In total, 12,798 unique orthologous annotations were derived from this approach. An overview of the different sources of data in DFLAT appears in Figure 1.

thumbnailFigure 1. Overview of sources of DFLAT annotation. On the left-hand side, neonatologists suggest keywords and developmental processes for manual curation of the literature, which proceeds according to the methodology of the Gene Ontology Consortium. Eligible annotations are submitted to the Gene Ontology and included in subsequent data releases. Others, valuable for our purposes, become part of the “GONE” collection. The right-hand side of the image depicts our procedure for deriving annotation from mouse orthologs. Mouse genes of interest are identified by having GO annotations in the “Developmental Process” subtree. For those genes for which MGI has identified unique human orthologs, all mouse annotations with the required evidence codes are mapped to the corresponding human gene.

We note that this use of orthologs affects our ability to focus on a specific developmental stage. Annotations to GO terms that are descendants of the term “Developmental Process” are not necessarily limited to fetal or even prenatal development. Furthermore, while there have been attempts to broadly align developmental stages in mouse and human (e.g., [33]), developmental processes in specific organs or systems may take place at very different times from those predicted by such alignment [34], with some processes that are completed in the human fetus continuing postnatally in the mouse (and vice-versa). (E.g., the human cortex is comparatively well developed at birth, and the development of some perceptual systems is much further along in neonatal humans than in mice [35]. For example, the onset of hearing in the mouse develops during the second postnatal week, with the maturation of the organ of Corti [36], while in the human this occurs prenatally by approximately the 24th week of gestation [37]). Thus, by including orthology-derived annotation, we are using a wide brush, potentially including information about not only fetal but also neonatal and perhaps subsequent developmental processes. Some implications of this decision are discussed in the section Utility and discussion, below.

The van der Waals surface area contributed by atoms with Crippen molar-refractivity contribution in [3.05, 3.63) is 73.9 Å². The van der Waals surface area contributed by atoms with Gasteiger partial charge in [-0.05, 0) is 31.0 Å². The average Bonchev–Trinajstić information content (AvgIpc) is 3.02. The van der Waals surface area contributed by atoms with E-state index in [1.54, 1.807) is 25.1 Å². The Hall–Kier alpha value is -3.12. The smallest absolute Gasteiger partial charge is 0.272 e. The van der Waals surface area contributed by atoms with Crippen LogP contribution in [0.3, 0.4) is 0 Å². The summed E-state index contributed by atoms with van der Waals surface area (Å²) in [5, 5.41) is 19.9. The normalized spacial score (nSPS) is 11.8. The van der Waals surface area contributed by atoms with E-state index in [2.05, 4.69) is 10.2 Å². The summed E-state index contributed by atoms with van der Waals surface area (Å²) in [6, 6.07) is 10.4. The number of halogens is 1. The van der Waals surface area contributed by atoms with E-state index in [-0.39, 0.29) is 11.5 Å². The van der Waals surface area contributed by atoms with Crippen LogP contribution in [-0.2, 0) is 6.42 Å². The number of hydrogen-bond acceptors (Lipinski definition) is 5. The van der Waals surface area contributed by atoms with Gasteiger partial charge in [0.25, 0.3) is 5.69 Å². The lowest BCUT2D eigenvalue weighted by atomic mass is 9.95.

Construction of DFLAT gene sets

Manually curated GO and GONE annotations, the ortholog-derived annotations described above, and human Gene Ontology Annotation (GOA) (downloaded 4/10/13) were collected in a single GAF 2.0 annotation file. Gene Symbols were derived from UniProt IDs (using the mapping at webcite). Annotations identified in more than one group (such as manually-curated and orthology-derived annotations) were consolidated. In total, 13,344 unique DFLAT annotations were combined with the existing Gene Ontology data.

We then used this full annotation collection to create GMT-formatted gene sets ( webcite) for use in Gene Set Enrichment Analysis. This simple text file format is readily convertible for use with other gene set analysis methods.

In an effort to maximize consistency with the GO-derived collection of gene sets (known as “C5”) in GSEA’s Molecular Signature database [38], we used only GO and GONE annotations with the evidence codes IDA, IPI, IMP, IGI, IEP, ISS, or TAS in the formation of our gene sets ( webcite). All orthologous annotations were included as well. Annotations with the NOT qualifier were excluded. Our gene set collection and the C5 collection both consist of gene sets corresponding to GO terms, with each gene set containing the human genes annotated with that particular term.

To reflect the propagation of annotation terms through the Gene Ontology, and for further consistency with the C5 collection, gene annotations were propagated to all ancestors of the original annotated GO term (Figure 2). For this purpose, ancestors were determined by is_a and part_of relationships, as defined in the gene_ontology_ext.obo file (downloaded 4/10/13). DFLAT’s developmentally-focused human gene sets, as well as the scripts used to create them, are freely available on the DFLAT website ( webcite).

thumbnailFigure 2. Propagation of Gene Ontology annotation. Genes or gene products (letters A-P) are propagated up the GO graph from the original GO annotation term to all of its parents via is_a (solid arrows) and part_of (dashed arrows) relationships. Bold text letters indicate genes or gene products directly annotated to the GO term; the remaining letters indicate propagated annotations.

Despite our efforts to match the methods used in the construction of the C5 collection, unavoidable differences in the GOA source data (based on date of download) and manual review steps in the C5 gene set construction process made it impossible to evaluate the impact of the new annotation by direct comparison to C5. Accordingly, for the purpose of comparison, we also created a collection of gene sets using the same methods used to create the DFLAT gene sets described above, but containing only the downloaded GOA data. These “GOA-only” gene sets are also available on our web site. Gene sets with fewer than 7 genes are generally considered too small to be used in gene set analysis [11], although we included the smaller gene sets in our data release for completeness. Compared to these “GOA-only” gene sets, the Biological Process gene set collection created with the additional DFLAT annotation included 381 additional GO terms whose corresponding gene sets contain at least 7 genes (and a total of 476 additional GO terms of any size).

Utility and discussion